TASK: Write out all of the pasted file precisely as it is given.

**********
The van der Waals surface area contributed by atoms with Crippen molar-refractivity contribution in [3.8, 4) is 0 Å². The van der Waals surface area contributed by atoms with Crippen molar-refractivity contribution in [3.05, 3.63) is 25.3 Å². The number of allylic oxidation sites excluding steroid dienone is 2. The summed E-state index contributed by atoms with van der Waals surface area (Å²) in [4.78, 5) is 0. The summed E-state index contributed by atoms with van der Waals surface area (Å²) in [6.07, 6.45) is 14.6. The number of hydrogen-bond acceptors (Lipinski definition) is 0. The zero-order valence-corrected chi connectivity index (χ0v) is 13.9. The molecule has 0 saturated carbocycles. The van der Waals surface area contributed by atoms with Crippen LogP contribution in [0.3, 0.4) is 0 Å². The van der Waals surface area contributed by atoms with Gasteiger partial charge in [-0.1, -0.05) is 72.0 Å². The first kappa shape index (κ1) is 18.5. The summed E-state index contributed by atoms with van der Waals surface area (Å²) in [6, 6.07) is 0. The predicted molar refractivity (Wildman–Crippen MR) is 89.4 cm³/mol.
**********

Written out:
The van der Waals surface area contributed by atoms with Crippen molar-refractivity contribution in [3.8, 4) is 0 Å². The van der Waals surface area contributed by atoms with Crippen molar-refractivity contribution in [3.05, 3.63) is 25.3 Å². The number of allylic oxidation sites excluding steroid dienone is 2. The summed E-state index contributed by atoms with van der Waals surface area (Å²) in [4.78, 5) is 0. The summed E-state index contributed by atoms with van der Waals surface area (Å²) in [6.07, 6.45) is 14.6. The number of hydrogen-bond acceptors (Lipinski definition) is 0. The zero-order valence-corrected chi connectivity index (χ0v) is 13.9. The molecule has 0 saturated carbocycles. The van der Waals surface area contributed by atoms with Crippen LogP contribution in [0.3, 0.4) is 0 Å². The van der Waals surface area contributed by atoms with Gasteiger partial charge in [-0.1, -0.05) is 72.0 Å². The first kappa shape index (κ1) is 18.5. The summed E-state index contributed by atoms with van der Waals surface area (Å²) in [6, 6.07) is 0. The predicted molar refractivity (Wildman–Crippen MR) is 89.4 cm³/mol.